Thursday, December 26, 2013

Seven Year Old Future Astronomer



Hi.

My name is Bronwen. I am seven years old. I am a girl. I would like to be a Space Scientist when I grow up. I am interested in this because I am in love with science! I love science because it is very interesting and awesome. I would like to explore outer space so I can discover and name some planets.  I wonder how many planets are not named yet. I bet 100’000’000’000! Well, probably more.

I would like to learn how fast the earth moves. I want to learn if oxygen can be made in space. I know that the universe is super large and that it is still expanding like a balloon that you blow up.

Another reason that I think it is important to study space is because we can learn about the history of the universe.

My family loves science too. We read science books, watch science shows, and even tell science stories. I was talking about this report earlier to my family and they told me I should write this down.

I hope that some girls my age will read this and get interested in science.


Bronwen Todd


Friday, December 20, 2013

Good Science Blogs


Alice C. Linsley

I have been a blogger for eight years and I maintain six active blogs. I also serve as "blog mistress" for two other blogs. Obviously, blogging is a communication medium that I enjoy and appreciate for its versatility and potential to inform beyond my classroom.

What follows is a list of blogs organized alphabetically by the branch of science. I have not listed the science blogs maintained by mainstream media or science magazines as these are easy to find. This list will take the reader to lesser known blogs that deserve more traffic.

Some of the blogs listed are maintained by Christians. These are designated by † before the link. Christians in the sciences often offer a different perspective and sometimes their findings are not given much attention. I encourage readers to visit the sites in their field of interest and to participate in the discussions.


ANTHROPOLOGY
      Anthropology.net
  †  Biblical Anthropology
  †  God is in the Details (Ingie Hovland)
      John Hawks' Weblog (Paleoanthropology)
  †  Just Genesis
  †  Yam Suph (Susan Burns)

ARCHAEOLOGY
     Bad Archaeology (Keith Fitzpatrick Matthews)
     Elfshot: Stick and Stones (Tim Rast)
     Middle Savagery  (Colleen Morgan)
     Biblical Archaeology (Rob Bradshaw)

ASTRONOMY
    Astrobog (Ian Musgrave)
    Tom's Astronomy Blog
    .py in the sky (Thomas Robitaille)
†  Star Stryder (Dr. Pamela L. Gay)

BIOLOGY
†   An Evangelical Dialogue on Evolution (Steve Martin)
     The Biology Blog
     The Sea Blog (Marine Biology)
 †  BioLogos Blog

CHEMISTRY
     ChemBark (Dr. Paul Bracher)
     The Sceptical Chymist
 †  Daily Reactions of a Chemist (Dr. Amanda Nichols)
     Chemistry World Blog

GEOLOGY
  †  Naturalis Historia
  †  The GeoChristian
     Clastic Detritus (Brian Romans)

LINGUISTICS
     Ethnoblog
     LanguageHat
     Bits of Language (Adrien Barbaresi)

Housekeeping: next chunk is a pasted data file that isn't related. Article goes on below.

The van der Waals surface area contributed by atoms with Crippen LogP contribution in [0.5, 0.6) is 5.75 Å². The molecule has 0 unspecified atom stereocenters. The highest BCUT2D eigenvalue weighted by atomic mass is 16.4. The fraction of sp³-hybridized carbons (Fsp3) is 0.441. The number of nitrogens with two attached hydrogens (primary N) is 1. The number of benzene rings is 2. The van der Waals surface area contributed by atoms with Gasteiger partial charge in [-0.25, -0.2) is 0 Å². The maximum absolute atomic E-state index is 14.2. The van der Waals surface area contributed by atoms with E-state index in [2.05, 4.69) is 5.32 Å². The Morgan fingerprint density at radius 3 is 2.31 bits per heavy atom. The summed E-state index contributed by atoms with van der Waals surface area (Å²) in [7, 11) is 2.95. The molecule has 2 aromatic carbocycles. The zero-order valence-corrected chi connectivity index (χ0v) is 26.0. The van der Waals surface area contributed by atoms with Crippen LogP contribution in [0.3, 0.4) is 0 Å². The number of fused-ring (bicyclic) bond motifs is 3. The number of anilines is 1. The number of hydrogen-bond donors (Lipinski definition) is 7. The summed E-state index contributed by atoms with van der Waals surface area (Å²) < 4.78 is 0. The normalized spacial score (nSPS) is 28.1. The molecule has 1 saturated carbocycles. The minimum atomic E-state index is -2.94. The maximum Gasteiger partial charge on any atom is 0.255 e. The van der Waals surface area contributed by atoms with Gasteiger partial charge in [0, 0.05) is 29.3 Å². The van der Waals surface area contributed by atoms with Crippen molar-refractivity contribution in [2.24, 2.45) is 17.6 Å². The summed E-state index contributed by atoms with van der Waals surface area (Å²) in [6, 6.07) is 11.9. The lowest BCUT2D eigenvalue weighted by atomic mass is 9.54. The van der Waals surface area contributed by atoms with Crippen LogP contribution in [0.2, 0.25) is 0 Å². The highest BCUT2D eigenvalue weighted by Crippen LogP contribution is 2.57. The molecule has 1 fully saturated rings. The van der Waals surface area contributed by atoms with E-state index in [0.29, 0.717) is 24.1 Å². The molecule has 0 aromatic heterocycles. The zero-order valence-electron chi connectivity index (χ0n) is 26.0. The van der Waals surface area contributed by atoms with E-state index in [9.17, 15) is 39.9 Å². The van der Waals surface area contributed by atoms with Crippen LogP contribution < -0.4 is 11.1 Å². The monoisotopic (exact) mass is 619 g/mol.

†  Sunshine Mary
     The Seuren Blog (Pieter Seuren)

PSYCHOLOGY and PSYCHIATRY
  †  Christena Cleveland (Social Psychology)
  †  Society of Christian Psychology
  †  Musings of a Christian Psychologist (Phil Monroe)
     Evolutionary Psychiatry (Emily Deans)

PHYSICS
     Quantum Diaries
     Antimatter (Cormac O’Rafferty)
     Nanoscale Views (Douglas Natelson)
     The Reference Frame (LuboŇ° Motl Pilsen)

SCIENCE and RELIGION
  †  Science and Belief (Ruth Bancewicz)
  †  Rachel Held Evans
  †  Reasons to Believe
  †  Old Earth Creationism Homeschool
  †  Krista Bontrager's Blog
  †  Proslogion (Dr. Jay L. Wile)

STEM (General Interest)
AWIS Blog: Championing the interests of women in STEM


If you know of other blogs of interest to Christians in the sciences, please let me know.


Wednesday, December 11, 2013

A Quaker Astronomer Reflects


Dr Ruth Bancewicz

As a young child I detected the cosmic microwave background – the radiation left over from the Big Bang. That doesn’t mean I was a child prodigy, it just shows that we had an old fashioned dial TV. About 10% of the static in between channels is caused by the remnants of that first explosion. I am staggered that even a five year old can detect the whisper of the universe’s origins.

The Astronomer Dame Jocelyn Bell Burnell shared this fact during her presentation at the Wesley Methodist church as part of their Science Meets Faith lecture series this month. It was a fascinating talk, and she was very honest about her own faith and how her science had affected her beliefs.

In the beginning, said Bell Burnell, all of space, matter and energy was contained in a space smaller than a grain of sand. Then time began with bang, and space unfurled like a new leaf from its bud. As space expanded and the radiation from the big bang cooled, energy converted into mass and particles formed. After millions of years, those particles came together and began to form stars: immense flaming balls of gas fuelled by nuclear fusion reactions.

The first stars were made of hydrogen and helium, and when they had burnt themselves out they exploded, scattering their waste products across the universe. Those waste products included new elements, and when our own third generation star was formed there was enough carbon, oxygen and other elements around it to form rocky planets like Earth, and for life to develop.